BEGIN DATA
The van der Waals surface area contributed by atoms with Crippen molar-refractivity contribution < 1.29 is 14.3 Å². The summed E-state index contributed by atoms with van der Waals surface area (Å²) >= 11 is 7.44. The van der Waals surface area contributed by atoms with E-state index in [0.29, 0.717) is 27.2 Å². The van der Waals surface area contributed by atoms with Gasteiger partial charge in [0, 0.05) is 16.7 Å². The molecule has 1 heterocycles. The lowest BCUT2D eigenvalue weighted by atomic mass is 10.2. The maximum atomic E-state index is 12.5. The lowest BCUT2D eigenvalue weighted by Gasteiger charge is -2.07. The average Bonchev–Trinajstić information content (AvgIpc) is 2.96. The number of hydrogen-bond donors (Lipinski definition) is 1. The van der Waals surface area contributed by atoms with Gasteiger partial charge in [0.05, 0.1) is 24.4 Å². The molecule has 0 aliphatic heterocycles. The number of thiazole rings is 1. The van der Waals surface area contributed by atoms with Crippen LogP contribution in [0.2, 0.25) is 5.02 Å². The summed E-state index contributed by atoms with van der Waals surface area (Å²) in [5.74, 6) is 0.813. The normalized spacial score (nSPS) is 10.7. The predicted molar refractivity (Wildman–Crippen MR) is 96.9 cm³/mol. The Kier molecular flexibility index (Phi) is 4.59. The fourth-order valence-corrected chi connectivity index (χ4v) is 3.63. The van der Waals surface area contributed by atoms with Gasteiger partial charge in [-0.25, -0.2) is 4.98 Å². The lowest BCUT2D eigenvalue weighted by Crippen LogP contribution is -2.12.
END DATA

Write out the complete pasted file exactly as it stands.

The van der Waals surface area contributed by atoms with Crippen molar-refractivity contribution < 1.29 is 14.3 Å². The summed E-state index contributed by atoms with van der Waals surface area (Å²) >= 11 is 7.44. The van der Waals surface area contributed by atoms with E-state index in [0.29, 0.717) is 27.2 Å². The van der Waals surface area contributed by atoms with Gasteiger partial charge in [0, 0.05) is 16.7 Å². The molecule has 1 heterocycles. The lowest BCUT2D eigenvalue weighted by atomic mass is 10.2. The maximum atomic E-state index is 12.5. The lowest BCUT2D eigenvalue weighted by Gasteiger charge is -2.07. The average Bonchev–Trinajstić information content (AvgIpc) is 2.96. The number of hydrogen-bond donors (Lipinski definition) is 1. The van der Waals surface area contributed by atoms with Gasteiger partial charge in [0.05, 0.1) is 24.4 Å². The molecule has 0 aliphatic heterocycles. The number of thiazole rings is 1. The van der Waals surface area contributed by atoms with Crippen LogP contribution in [0.2, 0.25) is 5.02 Å². The summed E-state index contributed by atoms with van der Waals surface area (Å²) in [5.74, 6) is 0.813. The normalized spacial score (nSPS) is 10.7. The predicted molar refractivity (Wildman–Crippen MR) is 96.9 cm³/mol. The Kier molecular flexibility index (Phi) is 4.59. The fourth-order valence-corrected chi connectivity index (χ4v) is 3.63. The van der Waals surface area contributed by atoms with Gasteiger partial charge in [-0.25, -0.2) is 4.98 Å². The lowest BCUT2D eigenvalue weighted by Crippen LogP contribution is -2.12.